by Franz Kelsch
Five us (Eric, Doug, Kley, Luke and myself), all finished the Everest Challenge. Doug took my photo (above) after finishing the event. Doug came in 2nd place in the Masters 55+ and I can in 5th place with a total time of 14:47:48 (see official results). Kley and Luke competed in the Masters 45+ category. Eric was riding in the non timed category.
This USCF two day stage race is the California/Nevada State Climbing Championship and is considered the hardest two day USCF race. It was the most difficult cycling event I have ever completed, with over 200 miles and 29,035 feet of climbing.
Saturday we left the motel in Bishop and drove 6 miles north to the ride start. It was a bit cool, around 49 degrees. I decided to put on knee warmers, vest and arm warmers. The Masters 55+ started first at 6:45 along with all the female Pro/CAT1-5 racers. There was 11 men and probably 50 women racers. For the first 8 miles it was a neutralized start, so the pace was only about 18 mph on a mostly flat road. With the cool air I wanted to go faster to warm up. Doug was riding beside me and shivering so much his bike was shaking. Then the climbing started and the faster riders took off. I stayed with the leaders for awhile but I had already decided to keep my heart rate below 158 due to the two day event, so I backed off a bit. I mentioned to Doug that the guy up front was the one who won last year so he started to chase them.
From the very beginning I felt my legs were sore, even though I had take a couple of days off the bike. I think I did too much training in the week before the event. I realize that I had already climbed about 25,000 feet in the 7 days prior to starting the Everest Challenge. That would mean by the time I finished the two days I would climb almost 55,000 feet in 9 days. I think I should have tapered more.
I was riding my newer bike with a double crank. The first climb was up to Mosquito Flat. At 10,250 feet it is the highest paved road in the Sierras. It was cool for the entire 22 mile climb with an average grade of 5%, maximum of 11%. I reached the summit at 9:50 am. The descent was fast (over 41 mph) but still cold so I was glad I had worn what I had on. We biked over to the second climb up Pine Creek to 7,420 feet. On the climb I was passed by the first Pro/CAT1 male riders who had started 55 minutes after we did. It was the easiest climb of the day, with an average grade of 7% and nothing over 9%. I reached the summit at 11:55am and my average speed from the start was now up to 13.2 mph. It was now getting warm so after the descent I stopped to take off some clothes.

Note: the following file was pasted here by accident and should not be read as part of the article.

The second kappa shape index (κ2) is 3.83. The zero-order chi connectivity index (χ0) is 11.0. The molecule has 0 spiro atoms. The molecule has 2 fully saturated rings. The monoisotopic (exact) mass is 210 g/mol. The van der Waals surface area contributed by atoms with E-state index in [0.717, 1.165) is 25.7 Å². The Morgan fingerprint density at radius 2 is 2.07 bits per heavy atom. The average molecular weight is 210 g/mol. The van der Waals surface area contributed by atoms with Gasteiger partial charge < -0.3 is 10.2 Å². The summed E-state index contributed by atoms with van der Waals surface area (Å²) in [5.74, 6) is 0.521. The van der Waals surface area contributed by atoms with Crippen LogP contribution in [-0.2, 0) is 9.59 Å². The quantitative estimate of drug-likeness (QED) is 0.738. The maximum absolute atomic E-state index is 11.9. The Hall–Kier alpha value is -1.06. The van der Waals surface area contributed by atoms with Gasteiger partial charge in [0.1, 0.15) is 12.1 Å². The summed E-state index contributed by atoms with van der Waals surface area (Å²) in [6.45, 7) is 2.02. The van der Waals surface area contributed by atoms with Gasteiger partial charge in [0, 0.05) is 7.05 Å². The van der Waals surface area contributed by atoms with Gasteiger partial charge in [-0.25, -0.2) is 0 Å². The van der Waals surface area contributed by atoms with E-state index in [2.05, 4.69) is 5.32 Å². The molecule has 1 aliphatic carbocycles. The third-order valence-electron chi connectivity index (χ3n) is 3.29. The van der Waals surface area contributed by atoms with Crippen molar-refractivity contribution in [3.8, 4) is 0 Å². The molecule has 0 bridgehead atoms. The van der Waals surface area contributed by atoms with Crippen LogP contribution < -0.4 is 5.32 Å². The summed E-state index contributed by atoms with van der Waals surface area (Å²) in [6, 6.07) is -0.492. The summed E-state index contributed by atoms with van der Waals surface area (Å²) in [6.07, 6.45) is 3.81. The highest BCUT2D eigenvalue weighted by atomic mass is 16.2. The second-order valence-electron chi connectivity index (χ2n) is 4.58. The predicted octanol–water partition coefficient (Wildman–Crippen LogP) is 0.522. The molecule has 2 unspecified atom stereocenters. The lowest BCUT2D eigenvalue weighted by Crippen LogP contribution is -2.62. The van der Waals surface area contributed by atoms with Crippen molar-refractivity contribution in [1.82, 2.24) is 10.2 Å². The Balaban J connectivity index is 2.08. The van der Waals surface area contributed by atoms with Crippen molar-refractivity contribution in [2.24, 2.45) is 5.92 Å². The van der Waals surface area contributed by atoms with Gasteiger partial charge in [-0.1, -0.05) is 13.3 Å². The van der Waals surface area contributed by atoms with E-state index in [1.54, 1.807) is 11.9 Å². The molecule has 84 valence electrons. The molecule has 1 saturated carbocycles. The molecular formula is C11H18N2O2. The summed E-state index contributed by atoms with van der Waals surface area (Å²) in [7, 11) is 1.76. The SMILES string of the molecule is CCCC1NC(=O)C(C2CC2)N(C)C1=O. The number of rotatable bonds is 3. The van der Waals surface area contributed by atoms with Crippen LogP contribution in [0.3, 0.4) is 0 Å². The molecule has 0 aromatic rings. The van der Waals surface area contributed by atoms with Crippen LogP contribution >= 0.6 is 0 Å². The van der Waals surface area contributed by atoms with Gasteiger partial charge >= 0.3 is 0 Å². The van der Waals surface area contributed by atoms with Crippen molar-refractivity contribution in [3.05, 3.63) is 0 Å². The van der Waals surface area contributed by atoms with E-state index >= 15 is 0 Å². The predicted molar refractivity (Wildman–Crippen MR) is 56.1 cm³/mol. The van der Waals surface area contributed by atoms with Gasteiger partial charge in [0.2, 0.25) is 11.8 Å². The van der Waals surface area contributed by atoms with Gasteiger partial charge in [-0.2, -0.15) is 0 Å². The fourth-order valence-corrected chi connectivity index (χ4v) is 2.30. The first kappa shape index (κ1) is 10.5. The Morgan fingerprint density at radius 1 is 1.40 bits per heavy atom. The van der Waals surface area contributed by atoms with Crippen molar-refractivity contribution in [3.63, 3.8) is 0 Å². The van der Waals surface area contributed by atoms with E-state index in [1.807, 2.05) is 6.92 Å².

I reached the 3rd climb at 12:38 pm. This is a 20.4 mile climb up to Bishop Creek at 9,835 feet. It averaged 6%, but the last mile had some sections at around 15%. I was doing the math in my head. So far I had biked 6:04 so I was thinking if I made this climb in under two hours, I would be able to finish in around 8 hours. Certainly I could climb 6,000 feet over 20.4 miles in 2 hours, right? Wrong! It was a long climb with virtually not portions that leveled off to provide any recovery. The legs started to yell at me, enough is enough! The last 3 miles had some very steep sections which tested my tired legs. I started to cramp and had to stop for a couple of minutes before I could go on. I was a bit disappointed in how I did until I heard from others who seemed to have suffered also. Even Doug said he had cramped on that part. I finally reached the finish line at the summit at 3:13 pm. My average heart rate was 145 for the day and I had averaged 12.4 mph. You can see from the graph below I was keeping my heart rate out of the red zone through out the day. My total time from the start was 8:26:40, which was 5 minutes faster than my calculated best possible time.